I Wrote Today!

After more than five weeks, I finally wrote today.

Between moving across the country and starting a new job, I have recently found myself with absolutely no time to write – and no real interest in it. Until tonight. Before now, I was just too tired.


Sure, there were moments when I wistfully thought about my WIP, or jotted down new story ideas, but most of me was consumed with unpacking and work. Every now and then, though, I’d get frustrated. How was I going to be a best-selling author by 30 if I didn’t make time to write? When was I going to stop making excuses and just do it?

These thoughts weren’t helpful. If anything, they just made me feel worse about being too preoccupied to write.

I could completely relate to Elena Greene‘s Writer Unboxed post when she wrote:

I used to sit down to work and just churn with resentment that I’d missed so many planned writing sessions and despairing that I’d ever finish anything again. Sometimes I felt guilty for taking time for myself. None of that was helping.


So I ended up having to accept that I would deal with starts and stops. I also knew that once the story was done, I’d spend extra time going through it to make sure it flowed as a whole.

Brilliant! I thought.

So, I let go of my internal critic who assumed I was doomed to failure if I didn’t get x number of words written a week and just decided to write when I was able. And tonight, I turned off the tv, sat down at my computer, dusted off my WIP, and got to work.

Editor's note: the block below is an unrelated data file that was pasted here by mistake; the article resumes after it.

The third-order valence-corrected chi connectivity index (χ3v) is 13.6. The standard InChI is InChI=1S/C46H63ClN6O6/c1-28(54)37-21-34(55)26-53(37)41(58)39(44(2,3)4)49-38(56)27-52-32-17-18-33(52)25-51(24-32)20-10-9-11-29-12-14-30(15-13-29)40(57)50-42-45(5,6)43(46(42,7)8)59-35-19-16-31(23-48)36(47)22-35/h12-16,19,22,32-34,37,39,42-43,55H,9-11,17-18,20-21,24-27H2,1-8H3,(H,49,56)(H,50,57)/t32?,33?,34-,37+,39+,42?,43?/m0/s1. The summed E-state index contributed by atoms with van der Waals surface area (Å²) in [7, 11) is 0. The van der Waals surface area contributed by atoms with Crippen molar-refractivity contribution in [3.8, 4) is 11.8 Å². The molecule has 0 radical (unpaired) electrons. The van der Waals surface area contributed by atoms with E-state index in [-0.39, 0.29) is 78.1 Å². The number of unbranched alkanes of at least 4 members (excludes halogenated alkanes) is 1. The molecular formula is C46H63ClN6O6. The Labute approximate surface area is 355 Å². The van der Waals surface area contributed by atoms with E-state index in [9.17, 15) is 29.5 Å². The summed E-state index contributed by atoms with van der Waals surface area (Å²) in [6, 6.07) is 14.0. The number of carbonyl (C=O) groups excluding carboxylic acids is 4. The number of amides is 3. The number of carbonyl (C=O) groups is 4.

And, darn it all, it felt good.


Traditional Publishers Are Wooing Authors? The Times, They Are A-Changin’.

Nothing makes me get my butt in the chair and my fingers on the keyboard like hearing that an author made three million dollars in two years off of self-published e-books.

(comic courtesy of Bo’s Cafe Life)

But even more exciting is this: enough people are taking the self-publishing leap that [at least in Romance] traditional publishers and agents are actually having to go after authors instead of the other way around. Yes, you read that correctly. Barbara O’Neal reports that, at the Romance Writers of America conference this year:

For the first time I can remember, ever, editors and agents were wooing authors. One notable workshop featured editors from major houses presenting the things publishers could do for authors.

Meanwhile, speakers on the self-pub track, assembled single-handedly by self-publishing millionaire Barbara Freethy, packed the room. The ballroom. Amazon, Apple, Kobo, and Barnes and Noble sent their teams to hold meetings, present workshops, and even offer a wine-tasting. Authors were wooed here, too—by merchandisers and editors for the indies.